On The Uses Of A Liberal Education: As “Lite Entertainment for Bored College Students”

Mark Edmundson Harper's On the Uses of a Liberal Education, as Lite Entertainment for Bored College StudentsIt is teacher evaluation day. The professor’s final spiel for the semester has just concluded, and they leave the classroom so we can sum up a semester’s worth of learning and frustration in a five minute questionnaire. “Please rank, on a scale of 1 to 5, how well this professor helped you to engage with course concepts.” Student translation: “Please rank, on a scale of 1 to 5, how annoyed you at times got with this class, how funny and relaxed the professor was, whether you’re satisfied with the grade you think they’ll give you, and don’t forget to take into account whether you’re having a good day today”. The reductionism of the activity extends to the point of absurdity, but perhaps teacher evaluation is, after all, merely the catharsis at the end of a tragedy. That tragedy is the failure of a given class to live up to the promise of a liberal education—a tragedy replayed in thousands of classrooms at hundreds of universities.

It doesn’t always happen like that. I’ve had fantastic classes that have challenged me in precisely the ways I think a liberal education should. But the experience of just “making it through” a class is one that everyone has, all too often—both students and professors.

In September 1997, Harper’s Magazine published a section titled “On The Uses Of A Liberal Education.” The section contained two essays, each making a very different point largely because of the very different perspectives from which the two authors looked at education. First was Mark Edmundson’s, which acerbically described liberal education as “Lite entertainment for bored college students”.

Edmundson is a professor of English at the University of Virginia, and his essay is written in the tone of a disgruntled traditionalist. Those are two positions that I should, technically, find it hard to relate to. And yet parts of the essay resonated. They resonated in the way they captured the promise of liberal education and its on-the-ground failure in too many classrooms at too many universities. But most importantly, the essay resonated in how it captured the individual responsibility of both students and professors to recapture what they believe a liberal education should be about.

Edmundson begins his essay with a picture that should be familiar:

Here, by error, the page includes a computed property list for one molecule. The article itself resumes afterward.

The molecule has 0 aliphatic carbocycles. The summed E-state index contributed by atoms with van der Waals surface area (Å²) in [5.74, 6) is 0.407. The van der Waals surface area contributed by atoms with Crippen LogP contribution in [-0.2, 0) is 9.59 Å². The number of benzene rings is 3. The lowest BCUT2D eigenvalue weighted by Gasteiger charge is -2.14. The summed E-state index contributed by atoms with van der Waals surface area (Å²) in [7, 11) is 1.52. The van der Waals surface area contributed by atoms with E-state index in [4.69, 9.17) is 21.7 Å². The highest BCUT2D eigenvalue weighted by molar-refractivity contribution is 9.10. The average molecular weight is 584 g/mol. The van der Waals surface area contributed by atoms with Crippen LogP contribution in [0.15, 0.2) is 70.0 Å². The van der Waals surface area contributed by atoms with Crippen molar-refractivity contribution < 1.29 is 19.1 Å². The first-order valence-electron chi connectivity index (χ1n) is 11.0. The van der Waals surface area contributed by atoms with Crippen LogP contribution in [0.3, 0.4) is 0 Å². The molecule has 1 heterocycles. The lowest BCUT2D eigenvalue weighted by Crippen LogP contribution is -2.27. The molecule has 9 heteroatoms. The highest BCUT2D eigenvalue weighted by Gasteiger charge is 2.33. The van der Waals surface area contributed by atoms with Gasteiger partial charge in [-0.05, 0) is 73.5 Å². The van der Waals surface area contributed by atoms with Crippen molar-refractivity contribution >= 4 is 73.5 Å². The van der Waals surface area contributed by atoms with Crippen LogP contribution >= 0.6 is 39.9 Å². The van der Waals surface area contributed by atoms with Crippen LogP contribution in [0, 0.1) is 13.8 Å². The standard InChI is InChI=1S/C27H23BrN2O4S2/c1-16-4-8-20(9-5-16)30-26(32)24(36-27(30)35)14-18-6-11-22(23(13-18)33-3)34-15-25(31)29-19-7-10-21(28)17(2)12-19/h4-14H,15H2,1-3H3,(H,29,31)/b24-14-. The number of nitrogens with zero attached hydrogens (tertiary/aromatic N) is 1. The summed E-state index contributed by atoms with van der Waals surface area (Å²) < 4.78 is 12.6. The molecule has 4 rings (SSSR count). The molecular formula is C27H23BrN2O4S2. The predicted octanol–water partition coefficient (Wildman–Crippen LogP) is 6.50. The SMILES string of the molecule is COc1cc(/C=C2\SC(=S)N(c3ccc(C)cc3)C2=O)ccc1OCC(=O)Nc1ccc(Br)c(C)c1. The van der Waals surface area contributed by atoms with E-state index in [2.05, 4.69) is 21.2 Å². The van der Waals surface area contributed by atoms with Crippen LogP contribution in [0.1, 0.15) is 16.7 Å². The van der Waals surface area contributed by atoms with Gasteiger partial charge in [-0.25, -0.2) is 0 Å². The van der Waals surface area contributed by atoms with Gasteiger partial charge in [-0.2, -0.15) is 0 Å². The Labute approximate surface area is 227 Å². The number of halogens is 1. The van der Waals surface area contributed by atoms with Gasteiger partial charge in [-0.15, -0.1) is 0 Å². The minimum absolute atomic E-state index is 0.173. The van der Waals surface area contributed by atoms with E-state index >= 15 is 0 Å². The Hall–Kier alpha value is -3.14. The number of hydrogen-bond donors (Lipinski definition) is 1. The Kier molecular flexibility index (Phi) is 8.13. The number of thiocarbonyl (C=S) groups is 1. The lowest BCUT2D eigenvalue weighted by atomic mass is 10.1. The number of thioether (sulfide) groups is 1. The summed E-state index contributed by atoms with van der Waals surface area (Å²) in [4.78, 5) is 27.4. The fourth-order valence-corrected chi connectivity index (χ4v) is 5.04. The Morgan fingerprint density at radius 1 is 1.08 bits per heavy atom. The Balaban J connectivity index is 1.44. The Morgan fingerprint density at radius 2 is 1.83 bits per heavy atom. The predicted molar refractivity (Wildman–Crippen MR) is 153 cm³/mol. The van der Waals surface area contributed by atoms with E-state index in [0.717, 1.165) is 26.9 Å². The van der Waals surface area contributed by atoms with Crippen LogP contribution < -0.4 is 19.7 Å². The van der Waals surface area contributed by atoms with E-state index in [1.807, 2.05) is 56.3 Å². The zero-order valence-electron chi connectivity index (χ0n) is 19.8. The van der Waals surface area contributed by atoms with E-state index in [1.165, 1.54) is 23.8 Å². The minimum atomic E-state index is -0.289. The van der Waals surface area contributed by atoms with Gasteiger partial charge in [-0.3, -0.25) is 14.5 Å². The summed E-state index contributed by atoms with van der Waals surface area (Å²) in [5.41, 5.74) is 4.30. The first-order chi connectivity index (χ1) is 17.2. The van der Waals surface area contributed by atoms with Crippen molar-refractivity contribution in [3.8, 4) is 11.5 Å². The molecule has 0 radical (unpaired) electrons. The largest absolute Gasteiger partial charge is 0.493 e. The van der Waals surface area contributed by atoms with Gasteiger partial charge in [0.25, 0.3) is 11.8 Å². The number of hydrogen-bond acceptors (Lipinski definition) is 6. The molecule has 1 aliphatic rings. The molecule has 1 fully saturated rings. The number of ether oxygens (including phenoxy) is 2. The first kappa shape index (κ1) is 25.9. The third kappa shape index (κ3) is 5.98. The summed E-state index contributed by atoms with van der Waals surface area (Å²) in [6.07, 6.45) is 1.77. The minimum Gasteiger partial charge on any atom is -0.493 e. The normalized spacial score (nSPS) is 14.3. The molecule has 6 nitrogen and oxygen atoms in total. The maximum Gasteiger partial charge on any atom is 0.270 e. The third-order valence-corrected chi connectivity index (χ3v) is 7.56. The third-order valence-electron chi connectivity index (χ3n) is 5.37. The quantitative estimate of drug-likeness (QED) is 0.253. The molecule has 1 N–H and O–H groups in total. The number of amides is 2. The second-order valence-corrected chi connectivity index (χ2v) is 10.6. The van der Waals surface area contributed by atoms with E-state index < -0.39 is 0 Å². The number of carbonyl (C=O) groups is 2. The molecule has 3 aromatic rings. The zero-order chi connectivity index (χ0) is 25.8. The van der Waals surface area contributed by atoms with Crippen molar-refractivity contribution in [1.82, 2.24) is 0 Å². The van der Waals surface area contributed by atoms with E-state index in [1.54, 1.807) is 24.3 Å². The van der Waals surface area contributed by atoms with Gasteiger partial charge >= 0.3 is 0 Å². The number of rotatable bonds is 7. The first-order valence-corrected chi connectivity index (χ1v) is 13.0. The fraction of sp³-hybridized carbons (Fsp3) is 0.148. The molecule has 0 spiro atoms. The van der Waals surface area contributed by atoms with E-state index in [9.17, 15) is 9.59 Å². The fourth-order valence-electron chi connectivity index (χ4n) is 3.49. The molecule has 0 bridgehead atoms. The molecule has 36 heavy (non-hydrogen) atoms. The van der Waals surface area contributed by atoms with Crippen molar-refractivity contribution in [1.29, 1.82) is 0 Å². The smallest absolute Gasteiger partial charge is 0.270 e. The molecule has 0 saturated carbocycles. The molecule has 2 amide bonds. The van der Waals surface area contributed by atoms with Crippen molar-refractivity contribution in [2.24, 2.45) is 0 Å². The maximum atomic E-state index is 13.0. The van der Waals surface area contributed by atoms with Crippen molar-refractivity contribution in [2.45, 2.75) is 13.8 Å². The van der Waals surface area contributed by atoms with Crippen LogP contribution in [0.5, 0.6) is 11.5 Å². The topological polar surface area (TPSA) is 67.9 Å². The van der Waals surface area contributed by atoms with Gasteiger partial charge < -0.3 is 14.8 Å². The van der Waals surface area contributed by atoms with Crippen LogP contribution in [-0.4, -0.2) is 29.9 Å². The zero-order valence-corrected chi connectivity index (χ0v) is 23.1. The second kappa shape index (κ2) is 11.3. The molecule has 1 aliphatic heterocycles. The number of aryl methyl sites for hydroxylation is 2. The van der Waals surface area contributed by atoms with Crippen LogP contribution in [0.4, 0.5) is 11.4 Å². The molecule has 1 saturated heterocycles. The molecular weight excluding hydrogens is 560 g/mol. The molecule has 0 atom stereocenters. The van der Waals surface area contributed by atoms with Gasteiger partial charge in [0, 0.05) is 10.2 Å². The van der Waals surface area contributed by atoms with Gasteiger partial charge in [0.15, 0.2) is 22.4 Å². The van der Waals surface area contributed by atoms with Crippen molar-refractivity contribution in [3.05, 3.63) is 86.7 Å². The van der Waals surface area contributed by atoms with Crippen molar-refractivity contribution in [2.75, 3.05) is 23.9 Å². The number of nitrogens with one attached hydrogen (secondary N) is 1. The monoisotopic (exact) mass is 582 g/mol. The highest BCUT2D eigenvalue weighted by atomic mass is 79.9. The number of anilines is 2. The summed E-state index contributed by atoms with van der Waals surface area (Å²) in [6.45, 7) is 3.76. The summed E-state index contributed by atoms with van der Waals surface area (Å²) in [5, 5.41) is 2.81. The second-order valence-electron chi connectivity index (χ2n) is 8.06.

“A college student getting a liberal arts education ponders filling out a questionnaire that includes an opportunity for him to evaluate his instructor. At times it appears that the purpose of his education is just to entertain him.”

I do wonder whether it is a mistake to set up liberal education as depending so heavily on the image of the classroom. The classroom is but one component of a real education, yet frequently Edmundson seems to talk about them as if all education happened in the class. Regardless, he uses this image, and what it means for professors, to explain how education and consumer culture have moved closer and closer together. When a student praises Edmundson for “presenting this difficult, important & controversial material in an enjoyable and approachable way”, he finds himself rejecting the complement.

“Thanks but no thanks. I don’t teach to amuse, to divert, or even, for that matter, to be merely interesting. When someone says she “enjoyed” the course — and that word crops up again and again in my evaluations — somewhere at the edge of my immediate complacency I feel encroaching self-dislike. That is not at all what I had in mind… I want some of them to say that they’ve been changed by the course. I want them to measure themselves against what they’ve read.

Consumer culture leads students to seek “enjoyable experiences” in their education. Admissions departments have become marketing departments, Edmundson muses, and he thinks its no surprise that students expect the pleasant, fun view of the college they had from the brochures to continue while they’re there. Students necessarily search in their education for what the marketing departments told them they were buying.

“Is it a surprise, then, that this generation of students — steeped in consumer culture before going off to school, treated as potent customers by the university well before their date of arrival, then pandered to from day one until the morning of the final kiss-off from Kermit or one of his kin — are inclined to see the books they read as a string of entertainments to be placidly enjoyed or languidly cast down? Given the way universities are now administered (which is more and more to say, given the way that they are currently marketed), is it a shock that the kids don’t come to school hot to learn, unable to bear their own ignorance? For some measure of self-dislike, or self-discontent — which is much different than simple depression — seems to me to be a prerequisite for getting an education that matters. My students, alas, usually lack the confidence to acknowledge what would be their most precious asset for learning: their ignorance.”

And from this, we get a vision for what liberal education should be about.